A great Indian bustard in Kutch. Photo: Wikimedia Commons/Prajwalkm, CC BY-SA 3.0
Why would a shoddily written, poorly-titled hit-piece – targeting a critically endangered bird and its mistreated grassland habitat, both struggling on the fringe of India’s conservation consciousness – make it so big across so many news channels?
An article in Bloomberg fearlessly ran down the great Indian bustard, saying that efforts to save this “slow”, “easily-frightened” bird with “bad eyesight” held risks for “green energy” projects, cast as god’s very own gifts to the “wastelands” of an energy-hungry nation.
Instead of making other news outlets cautious, this piece was syndicated across multiple big business news channels. It was mostly run as-is, but the title was often creatively spun to ensure the bird got a good rap and a bad rep.
National media, regional language dailies and energy news channels, and many others who readily bled green, were all worried sick about an irresponsible bird that was jeopardising our renewable energy dream.
Yet the timing and synchrony of this outpouring of concern for our renewable energy projects remained unclear until I read a Twitter thread by Sashwat Mohanty, about his article in Economic Times.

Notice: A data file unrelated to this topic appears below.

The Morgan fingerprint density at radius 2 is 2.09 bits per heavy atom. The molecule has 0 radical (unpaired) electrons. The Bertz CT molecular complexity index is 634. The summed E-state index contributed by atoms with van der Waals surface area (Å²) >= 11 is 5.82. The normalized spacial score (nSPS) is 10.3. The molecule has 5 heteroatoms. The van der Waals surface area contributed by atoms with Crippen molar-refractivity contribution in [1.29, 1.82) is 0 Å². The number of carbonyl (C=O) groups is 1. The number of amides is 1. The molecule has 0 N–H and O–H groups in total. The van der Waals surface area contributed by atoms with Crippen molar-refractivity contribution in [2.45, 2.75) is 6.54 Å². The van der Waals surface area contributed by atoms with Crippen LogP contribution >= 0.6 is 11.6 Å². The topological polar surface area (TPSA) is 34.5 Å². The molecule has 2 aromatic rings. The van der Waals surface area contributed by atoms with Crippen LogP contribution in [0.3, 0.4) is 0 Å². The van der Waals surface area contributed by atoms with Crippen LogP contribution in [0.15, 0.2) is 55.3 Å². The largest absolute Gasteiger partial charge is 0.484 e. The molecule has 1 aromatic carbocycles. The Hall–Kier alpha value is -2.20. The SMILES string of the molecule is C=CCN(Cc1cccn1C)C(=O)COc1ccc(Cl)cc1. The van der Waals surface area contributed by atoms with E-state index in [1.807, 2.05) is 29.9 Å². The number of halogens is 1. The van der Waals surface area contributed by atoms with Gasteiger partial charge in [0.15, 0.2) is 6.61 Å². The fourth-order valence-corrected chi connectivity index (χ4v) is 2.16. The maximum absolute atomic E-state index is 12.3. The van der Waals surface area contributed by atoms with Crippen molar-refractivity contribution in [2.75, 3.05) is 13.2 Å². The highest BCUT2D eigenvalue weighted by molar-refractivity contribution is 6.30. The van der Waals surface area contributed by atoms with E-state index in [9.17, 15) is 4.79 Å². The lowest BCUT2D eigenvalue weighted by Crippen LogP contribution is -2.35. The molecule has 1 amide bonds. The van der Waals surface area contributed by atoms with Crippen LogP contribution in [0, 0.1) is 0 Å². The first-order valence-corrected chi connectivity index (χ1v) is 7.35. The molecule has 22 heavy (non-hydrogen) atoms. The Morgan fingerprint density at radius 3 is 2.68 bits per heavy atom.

According to the article, “Renewable energy companies are set to seek a revision of the Supreme Court order from April earlier this year for the undergrounding of power lines in Gujarat and Rajasthan to protect the habitat of the great Indian bustard, said people aware of the matter.”
The article mentions the following companies by name: including Adani Green, Tata Power Renewables, ReNew Power, Hero Future Energies and Avaada.
So a full gaggle of ‘green energy’ companies, including all the usual culprits, were planning to appeal a Supreme Court order that supported the conservation and well-being of the critically-endangered bustard over their profits.
How nice it would be to show in the Supreme Court that so many different news outlets had written about the unspeakable injustice being heaped upon a community of environmentally-concerned, green-energy luminaries, on the pretext of conserving an ungainly, half-blind bird.
The same world of wealth that strings and quarters the bustards, and erases their homes, also funds our media. Little wonder then that – without irony or awkwardness – it flipped the bird at a beleaguered bustard.
The contents of this article originally appeared in a Twitter thread published by the author. The Wire Science has compiled the tweets and published them here with permission.
M.D. Madhusudan is an independent researcher who has worked on ecological research and wildlife conservation projects in Karnataka for nearly three decades. He co-founded the Nature Conservation Foundation and worked there for 23 years.